As Church we can learn a lot from the business world, but we can never function by the same principles as the business world. We should never consider our church workers as mere employees. We are called to be contra-culture, but especially as regards to the way culture and economics “reward” achievements. In the church today, however, there seems to be a growing tendency of working for bonuses, honour, and outcomes.
When the Church buys into this way of thinking, we give up the idea of worship/service as the highest calling. We, as Church, function on the premise that all are equal before God, and that God the Spirit is working through us. Everything we do, we do because we love God, and we love those around us. We are not in the business of church, we are in the ministry of church. We are not in the business of judging or evaluating each other on accomplishments, or results. We are in the business of worshipping God through our lives.
If we work with scorecards, by what measure, method, or vehicle, are we to judge success? If we are truly worried about what is happening in the church, then we would not “bribe” people to do better. We would spend more time with them in worshipping and make sure that they are experiencing Christ in their ministry. If you are in a leadership position in the church, and you are not praying with people, worshiping with them, and encouraging them through serving them, there is something wrong.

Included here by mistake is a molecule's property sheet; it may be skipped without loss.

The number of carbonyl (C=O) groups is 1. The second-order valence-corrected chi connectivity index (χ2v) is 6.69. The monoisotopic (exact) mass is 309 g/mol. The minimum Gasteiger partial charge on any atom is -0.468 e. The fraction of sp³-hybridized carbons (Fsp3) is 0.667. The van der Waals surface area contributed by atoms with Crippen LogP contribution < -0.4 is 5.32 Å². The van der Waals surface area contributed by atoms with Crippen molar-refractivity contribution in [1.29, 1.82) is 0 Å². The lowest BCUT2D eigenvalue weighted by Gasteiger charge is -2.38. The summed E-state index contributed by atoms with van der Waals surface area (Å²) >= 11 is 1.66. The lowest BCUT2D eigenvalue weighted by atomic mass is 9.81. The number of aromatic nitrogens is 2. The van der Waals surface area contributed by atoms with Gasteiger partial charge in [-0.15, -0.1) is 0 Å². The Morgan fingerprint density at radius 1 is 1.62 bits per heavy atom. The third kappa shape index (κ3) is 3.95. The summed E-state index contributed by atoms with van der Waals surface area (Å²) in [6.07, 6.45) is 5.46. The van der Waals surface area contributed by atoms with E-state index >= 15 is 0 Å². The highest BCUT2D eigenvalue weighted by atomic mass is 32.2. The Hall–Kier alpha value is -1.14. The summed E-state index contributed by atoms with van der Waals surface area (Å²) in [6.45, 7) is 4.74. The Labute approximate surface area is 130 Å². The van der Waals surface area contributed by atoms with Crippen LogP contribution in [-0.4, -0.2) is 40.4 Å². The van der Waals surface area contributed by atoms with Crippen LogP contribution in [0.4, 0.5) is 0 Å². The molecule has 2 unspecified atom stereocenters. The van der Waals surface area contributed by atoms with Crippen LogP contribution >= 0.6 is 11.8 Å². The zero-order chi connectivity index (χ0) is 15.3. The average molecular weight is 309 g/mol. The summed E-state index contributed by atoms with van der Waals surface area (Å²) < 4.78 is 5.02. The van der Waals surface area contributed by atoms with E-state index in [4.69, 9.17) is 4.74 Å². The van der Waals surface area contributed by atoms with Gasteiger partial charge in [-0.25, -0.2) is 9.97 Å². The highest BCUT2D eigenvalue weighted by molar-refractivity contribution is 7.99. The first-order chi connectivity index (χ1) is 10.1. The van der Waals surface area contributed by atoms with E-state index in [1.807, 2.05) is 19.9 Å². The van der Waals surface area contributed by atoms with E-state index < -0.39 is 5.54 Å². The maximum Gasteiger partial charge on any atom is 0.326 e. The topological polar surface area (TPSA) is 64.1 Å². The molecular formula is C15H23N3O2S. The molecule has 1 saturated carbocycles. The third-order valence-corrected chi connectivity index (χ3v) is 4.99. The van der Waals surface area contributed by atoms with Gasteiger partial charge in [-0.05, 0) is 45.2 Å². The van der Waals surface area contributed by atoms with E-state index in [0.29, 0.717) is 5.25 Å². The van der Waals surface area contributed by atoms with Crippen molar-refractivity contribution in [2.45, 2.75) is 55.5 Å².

People who live with the awareness that they might be judged, will always compare themselves with those around them. This immediately changes their relationship, from one of being colleagues, to one of being competitors.
How, then, should we motivate employees and members in the church to make a difference?
Look at this video; the three factors that lead to better performance and personal satisfaction are: Autonomy, Mastery and Purpose (Here I am not talking about a movement/structural type of purpose, but a definite personal purpose).
Outcomes would then be loving relationships, a caring involvement, and intense worship. People would be drawn to congregations because of the deep relationships they would encounter. They will stay because they would realise that their unique gifts and personality are respected. They would be motivated to master their own gifts, and, understanding their own purpose, they would join others with diverse purposes in worship.